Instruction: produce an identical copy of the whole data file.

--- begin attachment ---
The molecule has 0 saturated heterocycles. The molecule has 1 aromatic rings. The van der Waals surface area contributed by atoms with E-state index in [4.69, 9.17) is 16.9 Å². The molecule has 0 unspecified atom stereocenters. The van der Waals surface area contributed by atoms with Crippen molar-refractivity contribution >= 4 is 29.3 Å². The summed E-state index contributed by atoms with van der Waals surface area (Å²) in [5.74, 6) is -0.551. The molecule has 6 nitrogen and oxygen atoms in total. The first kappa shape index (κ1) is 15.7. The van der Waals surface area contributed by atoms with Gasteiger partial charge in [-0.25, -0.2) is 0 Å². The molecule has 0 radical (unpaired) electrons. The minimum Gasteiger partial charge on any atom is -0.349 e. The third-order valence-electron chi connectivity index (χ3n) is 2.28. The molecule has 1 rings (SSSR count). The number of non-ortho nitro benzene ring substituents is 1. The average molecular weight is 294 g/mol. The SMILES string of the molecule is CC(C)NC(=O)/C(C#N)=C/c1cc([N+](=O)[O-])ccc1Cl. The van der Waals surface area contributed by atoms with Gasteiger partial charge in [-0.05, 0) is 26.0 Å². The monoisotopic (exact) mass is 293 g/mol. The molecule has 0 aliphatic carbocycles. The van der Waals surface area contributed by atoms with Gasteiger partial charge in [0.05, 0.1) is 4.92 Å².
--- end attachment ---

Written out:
The molecule has 0 saturated heterocycles. The molecule has 1 aromatic rings. The van der Waals surface area contributed by atoms with E-state index in [4.69, 9.17) is 16.9 Å². The molecule has 0 unspecified atom stereocenters. The van der Waals surface area contributed by atoms with Crippen molar-refractivity contribution >= 4 is 29.3 Å². The summed E-state index contributed by atoms with van der Waals surface area (Å²) in [5.74, 6) is -0.551. The molecule has 6 nitrogen and oxygen atoms in total. The first kappa shape index (κ1) is 15.7. The van der Waals surface area contributed by atoms with Gasteiger partial charge in [-0.25, -0.2) is 0 Å². The molecule has 0 radical (unpaired) electrons. The minimum Gasteiger partial charge on any atom is -0.349 e. The third-order valence-electron chi connectivity index (χ3n) is 2.28. The molecule has 1 rings (SSSR count). The number of non-ortho nitro benzene ring substituents is 1. The average molecular weight is 294 g/mol. The SMILES string of the molecule is CC(C)NC(=O)/C(C#N)=C/c1cc([N+](=O)[O-])ccc1Cl. The van der Waals surface area contributed by atoms with Gasteiger partial charge in [-0.05, 0) is 26.0 Å². The monoisotopic (exact) mass is 293 g/mol. The molecule has 0 aliphatic carbocycles. The van der Waals surface area contributed by atoms with Gasteiger partial charge in [0.05, 0.1) is 4.92 Å².